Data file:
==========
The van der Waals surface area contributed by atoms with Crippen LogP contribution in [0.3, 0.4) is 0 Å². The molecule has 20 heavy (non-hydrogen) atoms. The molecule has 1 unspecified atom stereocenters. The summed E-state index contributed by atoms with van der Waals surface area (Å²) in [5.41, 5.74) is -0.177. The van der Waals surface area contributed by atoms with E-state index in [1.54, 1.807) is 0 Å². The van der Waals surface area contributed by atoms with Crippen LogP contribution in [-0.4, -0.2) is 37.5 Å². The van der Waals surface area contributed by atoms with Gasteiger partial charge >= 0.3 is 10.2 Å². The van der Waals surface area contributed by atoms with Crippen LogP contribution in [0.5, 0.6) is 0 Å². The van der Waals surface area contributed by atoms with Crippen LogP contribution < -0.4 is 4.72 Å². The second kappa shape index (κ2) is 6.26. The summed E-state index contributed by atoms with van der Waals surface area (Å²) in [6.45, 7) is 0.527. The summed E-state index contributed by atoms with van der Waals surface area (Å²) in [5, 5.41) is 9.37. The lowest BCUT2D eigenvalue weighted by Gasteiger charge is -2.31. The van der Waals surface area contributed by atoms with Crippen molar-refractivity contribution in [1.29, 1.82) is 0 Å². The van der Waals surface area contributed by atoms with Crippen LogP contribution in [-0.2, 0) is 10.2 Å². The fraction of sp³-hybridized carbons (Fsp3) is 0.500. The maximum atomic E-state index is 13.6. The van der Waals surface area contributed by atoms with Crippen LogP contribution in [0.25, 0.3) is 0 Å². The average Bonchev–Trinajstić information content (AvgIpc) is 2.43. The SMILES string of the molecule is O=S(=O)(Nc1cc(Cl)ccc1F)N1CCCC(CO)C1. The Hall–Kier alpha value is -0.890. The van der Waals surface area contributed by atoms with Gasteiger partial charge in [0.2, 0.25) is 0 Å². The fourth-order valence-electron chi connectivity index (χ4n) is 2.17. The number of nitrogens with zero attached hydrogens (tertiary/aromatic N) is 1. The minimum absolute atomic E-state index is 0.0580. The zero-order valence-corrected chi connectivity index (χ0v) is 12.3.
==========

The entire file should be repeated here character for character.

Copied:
The van der Waals surface area contributed by atoms with Crippen LogP contribution in [0.3, 0.4) is 0 Å². The molecule has 20 heavy (non-hydrogen) atoms. The molecule has 1 unspecified atom stereocenters. The summed E-state index contributed by atoms with van der Waals surface area (Å²) in [5.41, 5.74) is -0.177. The van der Waals surface area contributed by atoms with E-state index in [1.54, 1.807) is 0 Å². The van der Waals surface area contributed by atoms with Crippen LogP contribution in [-0.4, -0.2) is 37.5 Å². The van der Waals surface area contributed by atoms with Gasteiger partial charge >= 0.3 is 10.2 Å². The van der Waals surface area contributed by atoms with Crippen LogP contribution in [0.5, 0.6) is 0 Å². The van der Waals surface area contributed by atoms with Crippen LogP contribution < -0.4 is 4.72 Å². The second kappa shape index (κ2) is 6.26. The summed E-state index contributed by atoms with van der Waals surface area (Å²) in [6.45, 7) is 0.527. The summed E-state index contributed by atoms with van der Waals surface area (Å²) in [5, 5.41) is 9.37. The lowest BCUT2D eigenvalue weighted by Gasteiger charge is -2.31. The van der Waals surface area contributed by atoms with Crippen molar-refractivity contribution in [1.29, 1.82) is 0 Å². The van der Waals surface area contributed by atoms with Crippen LogP contribution in [-0.2, 0) is 10.2 Å². The fraction of sp³-hybridized carbons (Fsp3) is 0.500. The maximum atomic E-state index is 13.6. The van der Waals surface area contributed by atoms with Crippen LogP contribution in [0.25, 0.3) is 0 Å². The average Bonchev–Trinajstić information content (AvgIpc) is 2.43. The SMILES string of the molecule is O=S(=O)(Nc1cc(Cl)ccc1F)N1CCCC(CO)C1. The Hall–Kier alpha value is -0.890. The van der Waals surface area contributed by atoms with Gasteiger partial charge in [0.2, 0.25) is 0 Å². The fourth-order valence-electron chi connectivity index (χ4n) is 2.17. The number of nitrogens with zero attached hydrogens (tertiary/aromatic N) is 1. The minimum absolute atomic E-state index is 0.0580. The zero-order valence-corrected chi connectivity index (χ0v) is 12.3.